As I've already ponted out, they're not being locked up because they owe some one money, there are other charges involved. But hey, let's ignore that.
but hey ignore the obvious on how you collect on a civil debt..........and instead support overhanded reaching and abuse by a private company.
The WSJ article is better written and goes along with what you are saying. It still has some questions that it does not answer.
Also, what is bankrupting states is extravagant entitlement programs and pensions for state and public workers. People are working for 20-30 years, retiring and collecting retirement for 20-30 years, with COLAs, and medical benefits.
Laconian, let's break this down.....would I rather have a sheriff going around to arrest someone that didn't pay their debt, or would I rather have them going out an arresting a pedophile? Budgets are budgets and you only have so many hours out on a patrol....I would rather utilize that resource (their hours on patrol) for something useful, like going an catching the local *** offender hanging around a school yard, or the person dealing prescription drugs on school grounds, or the person that is abusing their wife, or the person that is committing home invasions. I don't want the police being used to supplement the profit of a private business because the business is too cheap to hire investigators.
like i said earlier, the author first mentions this in the context of civil matters, but then brings a criminal matter into it... If its a matter of not paying a fine imposed by a court for the commission of a crime, im all for it. If its a matter of someone who doesnt show up to court at all, i can understand jailing them for contempt. But If its a matter of a debt collector underhandedly using the criminal justice system to get their money out of someone for a purely civil matter, and the person has actually showed up to court and made some effort to resolve the issue, then for one i think theres ethical concerns with it and for two i dont think its a good use of public resources.
Lets say in a purely legal sense the court finds in favor of the collector, but the party has fallen on hard times and simply has no money or assets to pay the collector... is it fair for the court to issue an order of contempt and have the debtor thrown in jail because they havent paid? The purpose of a court is to do justice, and in that case, i dont see that as doing justice. a better solution would be to allow the defendant the opportunity to pursue other options such as bankruptcy, or to arrange some sort of payment plan. By tossing them in jail, 1) the collector isnt going to get their money since the party wont be working and 2)its just going to transfer the cost from the private company onto the public. The later is the biggest problem i see with this. If a judge is in a company's pocket, i can see lots of contempt charges being thrown down, lots of debtors being jailed to get them to pay up, and the collection firm enjoying pure profit while not having to pay any operating costs since all the cost of finding and forcing the debtor to pay is being passed onto the taxpayers.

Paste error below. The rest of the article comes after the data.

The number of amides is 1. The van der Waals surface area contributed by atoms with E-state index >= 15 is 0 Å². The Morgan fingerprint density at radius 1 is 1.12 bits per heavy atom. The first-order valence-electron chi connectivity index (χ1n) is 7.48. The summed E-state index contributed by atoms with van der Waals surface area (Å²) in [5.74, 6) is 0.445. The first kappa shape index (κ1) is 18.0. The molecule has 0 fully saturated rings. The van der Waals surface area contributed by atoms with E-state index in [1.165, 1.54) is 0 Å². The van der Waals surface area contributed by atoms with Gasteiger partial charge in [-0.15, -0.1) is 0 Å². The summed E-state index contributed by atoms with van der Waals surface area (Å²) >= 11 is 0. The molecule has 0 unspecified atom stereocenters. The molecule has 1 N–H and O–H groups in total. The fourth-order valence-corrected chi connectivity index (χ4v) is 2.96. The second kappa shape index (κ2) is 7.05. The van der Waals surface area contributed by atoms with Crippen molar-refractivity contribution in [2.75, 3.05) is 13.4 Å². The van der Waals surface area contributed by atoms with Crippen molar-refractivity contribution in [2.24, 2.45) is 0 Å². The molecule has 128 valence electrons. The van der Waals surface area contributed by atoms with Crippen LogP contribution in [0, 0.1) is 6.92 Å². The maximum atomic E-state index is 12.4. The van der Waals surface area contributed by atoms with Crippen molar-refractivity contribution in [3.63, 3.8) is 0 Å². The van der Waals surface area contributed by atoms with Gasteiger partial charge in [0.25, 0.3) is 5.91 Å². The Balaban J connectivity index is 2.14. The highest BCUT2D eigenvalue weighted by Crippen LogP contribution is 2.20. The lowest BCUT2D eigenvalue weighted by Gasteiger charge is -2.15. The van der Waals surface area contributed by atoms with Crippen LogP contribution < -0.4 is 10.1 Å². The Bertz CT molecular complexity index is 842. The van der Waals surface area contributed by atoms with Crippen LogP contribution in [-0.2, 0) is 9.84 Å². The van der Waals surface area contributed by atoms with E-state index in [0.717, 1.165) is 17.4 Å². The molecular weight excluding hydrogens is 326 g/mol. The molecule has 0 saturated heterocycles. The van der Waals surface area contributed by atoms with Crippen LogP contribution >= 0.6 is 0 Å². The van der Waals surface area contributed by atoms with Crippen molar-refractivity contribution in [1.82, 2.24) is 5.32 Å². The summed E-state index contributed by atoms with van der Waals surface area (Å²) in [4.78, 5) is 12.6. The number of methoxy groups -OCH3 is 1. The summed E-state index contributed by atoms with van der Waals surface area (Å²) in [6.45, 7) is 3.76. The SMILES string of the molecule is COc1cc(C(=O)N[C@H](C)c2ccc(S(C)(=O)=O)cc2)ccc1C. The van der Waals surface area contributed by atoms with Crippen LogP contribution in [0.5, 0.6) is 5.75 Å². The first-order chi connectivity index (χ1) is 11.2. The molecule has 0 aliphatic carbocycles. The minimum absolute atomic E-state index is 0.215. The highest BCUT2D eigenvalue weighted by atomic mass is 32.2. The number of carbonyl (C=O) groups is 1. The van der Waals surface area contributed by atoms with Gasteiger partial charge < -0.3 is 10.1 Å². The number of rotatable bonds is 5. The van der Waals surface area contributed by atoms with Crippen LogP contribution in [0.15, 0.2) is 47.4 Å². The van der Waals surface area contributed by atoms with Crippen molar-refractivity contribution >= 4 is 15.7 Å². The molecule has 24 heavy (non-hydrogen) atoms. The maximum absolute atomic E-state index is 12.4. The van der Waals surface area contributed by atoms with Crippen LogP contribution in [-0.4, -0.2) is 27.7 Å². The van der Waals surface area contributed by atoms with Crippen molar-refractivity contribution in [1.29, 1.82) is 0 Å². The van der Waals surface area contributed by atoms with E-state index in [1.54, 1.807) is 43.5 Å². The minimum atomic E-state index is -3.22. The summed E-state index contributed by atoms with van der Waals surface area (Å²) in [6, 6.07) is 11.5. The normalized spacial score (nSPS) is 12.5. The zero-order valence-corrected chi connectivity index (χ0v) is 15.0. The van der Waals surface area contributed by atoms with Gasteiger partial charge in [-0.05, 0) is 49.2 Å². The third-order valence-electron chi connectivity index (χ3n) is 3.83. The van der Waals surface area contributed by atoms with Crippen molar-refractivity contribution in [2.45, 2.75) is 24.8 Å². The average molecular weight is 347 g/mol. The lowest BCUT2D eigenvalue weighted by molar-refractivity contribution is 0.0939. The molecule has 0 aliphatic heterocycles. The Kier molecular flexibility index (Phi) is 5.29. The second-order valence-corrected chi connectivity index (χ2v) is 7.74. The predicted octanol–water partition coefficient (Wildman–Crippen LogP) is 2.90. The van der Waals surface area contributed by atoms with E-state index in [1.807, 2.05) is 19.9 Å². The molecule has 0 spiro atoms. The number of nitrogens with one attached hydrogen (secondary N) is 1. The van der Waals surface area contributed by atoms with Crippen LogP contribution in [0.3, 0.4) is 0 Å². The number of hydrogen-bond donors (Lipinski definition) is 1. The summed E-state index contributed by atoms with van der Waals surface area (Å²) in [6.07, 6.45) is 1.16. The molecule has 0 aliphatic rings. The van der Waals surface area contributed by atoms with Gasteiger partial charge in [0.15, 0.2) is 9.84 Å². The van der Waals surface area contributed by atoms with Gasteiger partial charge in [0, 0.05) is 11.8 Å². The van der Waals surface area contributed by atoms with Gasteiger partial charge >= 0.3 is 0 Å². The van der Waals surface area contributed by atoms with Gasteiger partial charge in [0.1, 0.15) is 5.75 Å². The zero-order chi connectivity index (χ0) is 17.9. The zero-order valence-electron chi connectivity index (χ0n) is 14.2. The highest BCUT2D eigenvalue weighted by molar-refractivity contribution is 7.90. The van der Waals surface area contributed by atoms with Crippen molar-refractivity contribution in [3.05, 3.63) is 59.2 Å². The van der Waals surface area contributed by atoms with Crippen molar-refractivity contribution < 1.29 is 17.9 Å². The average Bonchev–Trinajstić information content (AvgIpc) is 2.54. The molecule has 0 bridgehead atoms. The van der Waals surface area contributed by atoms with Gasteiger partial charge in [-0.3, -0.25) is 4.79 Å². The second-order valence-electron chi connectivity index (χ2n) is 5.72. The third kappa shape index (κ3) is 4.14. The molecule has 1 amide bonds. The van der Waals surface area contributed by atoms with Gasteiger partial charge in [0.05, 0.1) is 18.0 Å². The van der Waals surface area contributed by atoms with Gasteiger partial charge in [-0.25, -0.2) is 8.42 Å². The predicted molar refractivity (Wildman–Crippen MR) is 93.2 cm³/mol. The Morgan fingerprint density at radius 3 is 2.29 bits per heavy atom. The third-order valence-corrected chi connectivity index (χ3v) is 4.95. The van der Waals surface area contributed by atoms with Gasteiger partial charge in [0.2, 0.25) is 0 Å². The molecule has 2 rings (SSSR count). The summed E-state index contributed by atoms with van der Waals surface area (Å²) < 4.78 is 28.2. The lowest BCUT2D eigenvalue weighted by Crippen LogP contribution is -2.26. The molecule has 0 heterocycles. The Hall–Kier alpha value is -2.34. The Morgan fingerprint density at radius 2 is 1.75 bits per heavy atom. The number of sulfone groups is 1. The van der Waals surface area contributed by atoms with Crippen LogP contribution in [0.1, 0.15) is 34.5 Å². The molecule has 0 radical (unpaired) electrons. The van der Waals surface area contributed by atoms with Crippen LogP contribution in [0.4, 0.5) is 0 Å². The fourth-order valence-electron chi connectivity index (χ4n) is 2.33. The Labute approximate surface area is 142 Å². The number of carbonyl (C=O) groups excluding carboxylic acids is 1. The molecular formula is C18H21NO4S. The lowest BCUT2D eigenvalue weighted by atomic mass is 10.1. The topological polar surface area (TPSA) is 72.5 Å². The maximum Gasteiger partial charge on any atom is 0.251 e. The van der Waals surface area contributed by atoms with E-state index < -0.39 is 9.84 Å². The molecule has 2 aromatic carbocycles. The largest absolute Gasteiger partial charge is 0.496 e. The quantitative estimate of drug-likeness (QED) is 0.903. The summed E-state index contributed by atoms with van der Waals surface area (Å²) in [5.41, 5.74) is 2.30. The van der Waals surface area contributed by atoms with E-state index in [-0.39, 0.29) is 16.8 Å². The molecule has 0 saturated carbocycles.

Do you guys have a small clains court and process to handle these a bit cheaper?
Related and provided better information on what is happening
The backlash is a reaction to sloppy, incomplete or even false documentation that can result in borrowers having no idea before being locked up that they were sued to collect an outstanding debt. The debt-collection industry says such errors are extremely rare, adding that warrants usually are sought only after all other efforts to persuade borrowers to pay have failed.Arrest warrants generally can be issued if a borrower defies a court order to repay a debt or doesn't show up in court. Retailers, credit-card issuers, landlords and debt collectors are the most frequent seekers of such orders, according to court filings and interviews with judges and lawyers.http://online.wsj.com/article/SB1000...811636610.htmlIn September 2009, Jeffrey Stearns, a concrete-company owner, answered a knock at the door from a ******* County, Ind., deputy sheriff. The deputy was holding a warrant to arrest Mr. Stearns for not paying $4,024.88 owed to a unit of American International Group Inc. on a loan for his pickup truck.
After being handcuffed in front of his four children, Mr. Stearns, 29 years old, spent two nights in jail, where he said he was strip-searched and sprayed for lice. Court records show he was released after agreeing to pay $1,500 to the loan company. "I didn't even know I was being sued," he said, though he doesn't dispute owing the money. "It's the scariest thing that ever happened to me."
Mr. Stearns said he never got the summons or two orders to show up before a judge that a deputy sheriff said in court filings were delivered to him. ******* County Sheriff Mark Shepherd couldn't be reached for comment. Mark Herr, an AIG spokesman, declined to comment on Mr. Stearns but said the lending unit was sold in November.
It's not the debt that is landing people in prison. It is when they fail to show up in court or end up in contempt. It appears debt collecting agencies are using this to pressure people in paying their debts by using the courts instead of sending around thugs to take some thumbs.